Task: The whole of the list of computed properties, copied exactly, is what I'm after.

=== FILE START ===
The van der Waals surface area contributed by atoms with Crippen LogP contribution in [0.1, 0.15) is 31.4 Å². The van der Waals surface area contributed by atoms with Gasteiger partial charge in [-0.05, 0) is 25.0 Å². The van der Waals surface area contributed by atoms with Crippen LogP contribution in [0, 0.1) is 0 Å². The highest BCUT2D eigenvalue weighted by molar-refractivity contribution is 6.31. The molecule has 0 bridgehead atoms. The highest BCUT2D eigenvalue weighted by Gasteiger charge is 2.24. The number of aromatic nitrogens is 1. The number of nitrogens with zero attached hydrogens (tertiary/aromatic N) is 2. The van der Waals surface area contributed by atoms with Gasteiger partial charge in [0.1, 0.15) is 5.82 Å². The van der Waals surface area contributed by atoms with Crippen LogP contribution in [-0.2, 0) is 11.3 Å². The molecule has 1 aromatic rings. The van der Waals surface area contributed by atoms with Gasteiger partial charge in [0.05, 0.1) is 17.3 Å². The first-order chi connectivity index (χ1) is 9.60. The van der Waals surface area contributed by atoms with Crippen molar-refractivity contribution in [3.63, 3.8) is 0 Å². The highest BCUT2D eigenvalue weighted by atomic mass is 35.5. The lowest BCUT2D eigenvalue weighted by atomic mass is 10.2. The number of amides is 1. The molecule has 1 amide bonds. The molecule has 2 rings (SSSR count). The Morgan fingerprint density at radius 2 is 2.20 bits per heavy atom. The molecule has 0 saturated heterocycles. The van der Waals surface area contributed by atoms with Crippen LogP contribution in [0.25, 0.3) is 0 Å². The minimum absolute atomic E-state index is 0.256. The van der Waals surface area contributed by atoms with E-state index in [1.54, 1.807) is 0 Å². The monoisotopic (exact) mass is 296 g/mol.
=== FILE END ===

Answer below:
The van der Waals surface area contributed by atoms with Crippen LogP contribution in [0.1, 0.15) is 31.4 Å². The van der Waals surface area contributed by atoms with Gasteiger partial charge in [-0.05, 0) is 25.0 Å². The van der Waals surface area contributed by atoms with Crippen LogP contribution in [0, 0.1) is 0 Å². The highest BCUT2D eigenvalue weighted by molar-refractivity contribution is 6.31. The molecule has 0 bridgehead atoms. The highest BCUT2D eigenvalue weighted by Gasteiger charge is 2.24. The number of aromatic nitrogens is 1. The number of nitrogens with zero attached hydrogens (tertiary/aromatic N) is 2. The van der Waals surface area contributed by atoms with Gasteiger partial charge in [0.1, 0.15) is 5.82 Å². The van der Waals surface area contributed by atoms with Crippen LogP contribution in [-0.2, 0) is 11.3 Å². The molecule has 1 aromatic rings. The van der Waals surface area contributed by atoms with Gasteiger partial charge in [0.05, 0.1) is 17.3 Å². The first-order chi connectivity index (χ1) is 9.60. The van der Waals surface area contributed by atoms with Crippen molar-refractivity contribution in [3.63, 3.8) is 0 Å². The highest BCUT2D eigenvalue weighted by atomic mass is 35.5. The lowest BCUT2D eigenvalue weighted by atomic mass is 10.2. The number of amides is 1. The molecule has 1 amide bonds. The molecule has 2 rings (SSSR count). The Morgan fingerprint density at radius 2 is 2.20 bits per heavy atom. The molecule has 0 saturated heterocycles. The van der Waals surface area contributed by atoms with Crippen LogP contribution in [0.25, 0.3) is 0 Å². The minimum absolute atomic E-state index is 0.256. The van der Waals surface area contributed by atoms with E-state index in [1.54, 1.807) is 0 Å². The monoisotopic (exact) mass is 296 g/mol.